Tuesday, 20 November 2012 (Week 8)
5.00 pm – Ramphal Building Room R.014
Professor Clare Anderson
(Professor of History, School of Historical Studies,
University of Leicester)
The Making of an Eclectic Archive:
epistemologies of global knowledge in the
papers of J.P. Walker (1823-1906)
Lining the shelves in the basement of the Lloyd Library and Museum in Cincinnati, Ohio, are 461
handwritten, bound leather volumes, compiled by retired surgeon-general of the Indian Medical Service,
Dr James Pattison Walker (1823-1906), as a vast medical encyclopaedia. Walker bequeathed the volumes
to the Lloyd Library when he died, along with his extensive personal library and the considerable sum of
£6,000. The Cincinnati-Times Starwrote at the time: ‘General Walker’s collection of books and manuscripts
is known to scientific men as one of the most valuable private collections. It’s worth cannot be measured
by money, for money could not purchase it or duplicate what was gathered in a long life of studious
The Lloyd Library was founded in the mid-nineteenth century by Curtis Lloyd and his brother John,
two of the great American proponents of eclectic medicine. Eclectic medicine was founded in the USA in
the 1840s, part of an anti-elitist movement that tried to democratise medicine, and it reached the heights
of its popularity in the 1880s and 1890s. It favoured American botanical medicines, and drew in part on
Indigenous American and other non-mineral botanical traditions. Eclectic practitioners opposed purging,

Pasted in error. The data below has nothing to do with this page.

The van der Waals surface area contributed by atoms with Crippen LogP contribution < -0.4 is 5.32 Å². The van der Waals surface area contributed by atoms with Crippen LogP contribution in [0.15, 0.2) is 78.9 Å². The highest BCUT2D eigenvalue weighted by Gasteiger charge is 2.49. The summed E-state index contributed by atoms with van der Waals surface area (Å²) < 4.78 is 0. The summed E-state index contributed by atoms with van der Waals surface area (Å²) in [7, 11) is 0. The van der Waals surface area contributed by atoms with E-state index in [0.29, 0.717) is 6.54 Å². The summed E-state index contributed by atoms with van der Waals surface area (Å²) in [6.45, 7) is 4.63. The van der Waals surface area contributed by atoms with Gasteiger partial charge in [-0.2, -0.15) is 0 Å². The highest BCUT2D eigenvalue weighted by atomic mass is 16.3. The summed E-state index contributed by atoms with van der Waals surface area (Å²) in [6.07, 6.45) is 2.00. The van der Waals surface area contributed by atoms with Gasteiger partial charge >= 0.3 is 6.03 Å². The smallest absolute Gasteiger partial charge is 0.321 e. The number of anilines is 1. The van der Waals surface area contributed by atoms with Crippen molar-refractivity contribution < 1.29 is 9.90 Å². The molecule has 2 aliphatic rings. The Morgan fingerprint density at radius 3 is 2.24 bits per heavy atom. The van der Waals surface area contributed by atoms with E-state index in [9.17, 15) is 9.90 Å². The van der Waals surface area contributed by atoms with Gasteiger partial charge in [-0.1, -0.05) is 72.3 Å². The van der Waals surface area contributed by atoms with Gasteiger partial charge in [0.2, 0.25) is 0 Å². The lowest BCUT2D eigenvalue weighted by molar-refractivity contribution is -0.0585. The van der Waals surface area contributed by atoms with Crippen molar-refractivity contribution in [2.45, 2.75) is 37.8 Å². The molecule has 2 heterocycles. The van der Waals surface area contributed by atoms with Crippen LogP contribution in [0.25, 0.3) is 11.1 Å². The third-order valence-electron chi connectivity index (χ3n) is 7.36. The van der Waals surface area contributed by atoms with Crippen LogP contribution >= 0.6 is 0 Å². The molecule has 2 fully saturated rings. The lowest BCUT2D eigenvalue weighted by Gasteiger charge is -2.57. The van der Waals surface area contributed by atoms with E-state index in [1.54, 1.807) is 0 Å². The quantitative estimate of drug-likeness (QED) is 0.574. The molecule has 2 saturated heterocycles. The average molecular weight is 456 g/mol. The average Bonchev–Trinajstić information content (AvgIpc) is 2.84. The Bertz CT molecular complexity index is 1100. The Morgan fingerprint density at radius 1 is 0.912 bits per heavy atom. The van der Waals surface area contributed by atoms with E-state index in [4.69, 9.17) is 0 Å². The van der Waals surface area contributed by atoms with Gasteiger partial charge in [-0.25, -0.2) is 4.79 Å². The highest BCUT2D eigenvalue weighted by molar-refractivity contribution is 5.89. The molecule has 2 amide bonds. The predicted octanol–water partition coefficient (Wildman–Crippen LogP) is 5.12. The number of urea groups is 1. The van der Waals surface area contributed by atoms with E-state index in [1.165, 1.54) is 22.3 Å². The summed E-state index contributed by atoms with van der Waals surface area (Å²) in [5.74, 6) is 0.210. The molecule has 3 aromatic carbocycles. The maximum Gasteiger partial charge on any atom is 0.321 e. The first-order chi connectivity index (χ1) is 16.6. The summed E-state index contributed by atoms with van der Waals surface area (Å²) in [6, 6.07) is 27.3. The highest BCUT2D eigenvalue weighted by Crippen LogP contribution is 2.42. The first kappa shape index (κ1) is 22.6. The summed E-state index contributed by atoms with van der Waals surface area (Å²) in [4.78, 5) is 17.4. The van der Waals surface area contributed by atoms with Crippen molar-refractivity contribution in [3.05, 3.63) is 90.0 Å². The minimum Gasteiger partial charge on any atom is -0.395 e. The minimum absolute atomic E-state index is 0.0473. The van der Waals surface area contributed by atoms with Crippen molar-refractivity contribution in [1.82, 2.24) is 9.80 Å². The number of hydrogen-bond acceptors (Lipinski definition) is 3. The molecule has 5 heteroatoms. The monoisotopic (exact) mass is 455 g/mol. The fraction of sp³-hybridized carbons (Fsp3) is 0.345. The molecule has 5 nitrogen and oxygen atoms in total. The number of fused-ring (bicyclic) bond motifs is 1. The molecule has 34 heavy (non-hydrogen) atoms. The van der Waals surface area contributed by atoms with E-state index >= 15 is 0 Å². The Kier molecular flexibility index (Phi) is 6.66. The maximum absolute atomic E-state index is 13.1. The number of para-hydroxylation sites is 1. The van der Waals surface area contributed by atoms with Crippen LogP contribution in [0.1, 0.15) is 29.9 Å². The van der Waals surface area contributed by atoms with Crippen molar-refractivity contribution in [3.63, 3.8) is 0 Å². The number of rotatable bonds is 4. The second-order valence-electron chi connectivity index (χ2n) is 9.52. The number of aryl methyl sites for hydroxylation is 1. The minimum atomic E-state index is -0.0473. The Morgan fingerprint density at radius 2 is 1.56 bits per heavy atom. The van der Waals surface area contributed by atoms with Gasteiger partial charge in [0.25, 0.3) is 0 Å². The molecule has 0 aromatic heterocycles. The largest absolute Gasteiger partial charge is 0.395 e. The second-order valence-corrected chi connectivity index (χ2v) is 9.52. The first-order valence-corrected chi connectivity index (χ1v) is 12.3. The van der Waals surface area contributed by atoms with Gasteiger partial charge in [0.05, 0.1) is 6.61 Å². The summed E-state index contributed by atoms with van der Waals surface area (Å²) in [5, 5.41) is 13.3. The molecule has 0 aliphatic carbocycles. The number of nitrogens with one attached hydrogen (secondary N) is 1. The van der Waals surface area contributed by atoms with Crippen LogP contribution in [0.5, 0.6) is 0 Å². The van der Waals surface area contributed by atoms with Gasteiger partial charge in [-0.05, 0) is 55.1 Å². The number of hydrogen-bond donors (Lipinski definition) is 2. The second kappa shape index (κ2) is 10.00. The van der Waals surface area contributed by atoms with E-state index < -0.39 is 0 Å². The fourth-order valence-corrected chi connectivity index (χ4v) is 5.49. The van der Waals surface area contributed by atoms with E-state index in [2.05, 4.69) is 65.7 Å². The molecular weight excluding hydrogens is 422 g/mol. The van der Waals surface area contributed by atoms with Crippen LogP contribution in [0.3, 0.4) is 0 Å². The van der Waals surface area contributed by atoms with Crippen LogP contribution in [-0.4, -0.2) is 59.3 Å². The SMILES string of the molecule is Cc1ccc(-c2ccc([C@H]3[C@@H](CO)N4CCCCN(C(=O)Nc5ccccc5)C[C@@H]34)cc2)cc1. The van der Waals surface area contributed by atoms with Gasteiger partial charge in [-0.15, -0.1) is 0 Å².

bleeding, and the use of mercury, favouring a ‘vital’ approach, the correction of bodily imbalances. Across
two oceans in colonial India, Walker was sympathetic to the eclectic approach, and was later described by
one of the Lloyd librarians as ‘truly Europe’s greatest exponent of Eclecticism in every respect.’
J.P. Walker had a long Indian career, serving for over thirty years as a medical officer in jails in the
Northwest Provinces (NWP) and Bengal, and for a brief two-year period as superintendent of the penal
colony in the Andaman Islands. As well as his Cincinnati volumes, his letters and reports appear frequently
in official records, both in the Oriental and India Office Collections of the British Library and in the National
Archives of India in New Delhi. He left his official papers (dated 1844-77) to St Thomas’ Hospital,
London. In this paper, I will explore the significance of Walker’s papers for our understanding of medicine
in and of South Asia, as well as the epistemology of medical archives. I am interested particularly in how
the history of medicine, and the making of medical archives, might be interpreted within ‘new’ imperial
histories that have stressed the importance of transnational relationships, networks and connections.
Centre for the History of Medicine
The University of Warwick
Coventry CV4 7AL United Kingdom
Tel: 024 76 572601
Fax: 024 76 523437
Email: t.horton@warwick.ac.uk